Puerto Rico's new rep to the US Congress filed a bill Wednesday that would turn the island into the 51st US state by 2025. The bill is the first step in a renewed quest for statehood that's to include a referendum letting Puerto Rico voters choose between independence and statehood, Resident Commissioner Jenniffer Gonzalez tells the AP. She filed the bill less than a day after she was sworn in as Puerto Rico's first female congressional representative, saying she aims to secure equal treatment for the more than 3 million US citizens living in the US territory. "We are treated as second-class American citizens," says Gonzalez, a Republican who once served as speaker of the island's House of Representatives.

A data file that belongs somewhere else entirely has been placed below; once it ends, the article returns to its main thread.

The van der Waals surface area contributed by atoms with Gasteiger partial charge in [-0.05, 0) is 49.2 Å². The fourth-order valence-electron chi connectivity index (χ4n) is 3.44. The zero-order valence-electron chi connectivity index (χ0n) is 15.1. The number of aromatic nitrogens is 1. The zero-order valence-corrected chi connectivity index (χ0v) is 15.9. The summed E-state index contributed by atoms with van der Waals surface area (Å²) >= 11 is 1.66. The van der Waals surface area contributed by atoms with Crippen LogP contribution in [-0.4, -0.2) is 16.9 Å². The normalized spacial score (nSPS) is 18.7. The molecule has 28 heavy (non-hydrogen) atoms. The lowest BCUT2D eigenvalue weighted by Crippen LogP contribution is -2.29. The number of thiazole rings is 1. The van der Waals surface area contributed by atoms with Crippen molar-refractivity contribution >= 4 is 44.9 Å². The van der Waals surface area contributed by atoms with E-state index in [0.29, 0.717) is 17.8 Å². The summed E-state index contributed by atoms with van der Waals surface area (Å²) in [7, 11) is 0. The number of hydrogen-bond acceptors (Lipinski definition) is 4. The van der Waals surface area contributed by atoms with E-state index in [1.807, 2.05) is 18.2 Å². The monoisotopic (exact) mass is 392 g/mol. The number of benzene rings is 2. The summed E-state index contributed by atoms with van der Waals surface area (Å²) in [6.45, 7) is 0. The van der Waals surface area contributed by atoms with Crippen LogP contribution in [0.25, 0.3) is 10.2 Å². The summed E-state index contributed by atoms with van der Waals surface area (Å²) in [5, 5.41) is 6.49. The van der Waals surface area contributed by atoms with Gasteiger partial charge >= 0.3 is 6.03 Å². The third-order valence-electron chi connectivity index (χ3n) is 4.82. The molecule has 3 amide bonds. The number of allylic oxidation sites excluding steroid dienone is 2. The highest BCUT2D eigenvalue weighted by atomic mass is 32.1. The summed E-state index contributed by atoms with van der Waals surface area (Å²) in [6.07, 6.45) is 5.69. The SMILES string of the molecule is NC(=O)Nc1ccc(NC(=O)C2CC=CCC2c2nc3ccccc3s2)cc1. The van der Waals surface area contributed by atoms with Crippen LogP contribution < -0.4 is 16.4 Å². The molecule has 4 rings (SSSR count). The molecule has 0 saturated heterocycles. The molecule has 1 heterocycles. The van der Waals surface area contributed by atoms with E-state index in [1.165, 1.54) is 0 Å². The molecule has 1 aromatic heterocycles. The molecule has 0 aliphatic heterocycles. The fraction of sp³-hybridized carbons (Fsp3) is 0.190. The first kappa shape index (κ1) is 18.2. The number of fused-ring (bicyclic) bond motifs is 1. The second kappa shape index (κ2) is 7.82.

The bill also aims to relieve a decade-long economic crisis that's sparked a recent exodus of more than 200,000 Puerto Ricans to the mainland. If Congress ultimately accepts Puerto Rico as a state, the island would receive roughly $10 billion in additional federal funds a year, Gonzalez says. Puerto Rico became a US territory in 1898 and gained limited political autonomy when the US approved its constitution in 1952. However, islanders can't vote in presidential elections, and their congressional representative has limited voting powers. Statehood is a top priority for Puerto Rico's new governor, Ricardo Rossello, who has said he plans to hold elections to choose two senators and five representatives to Congress and send them to Washington to demand statehood, a strategy used by Tennessee to join the union in the 1700s.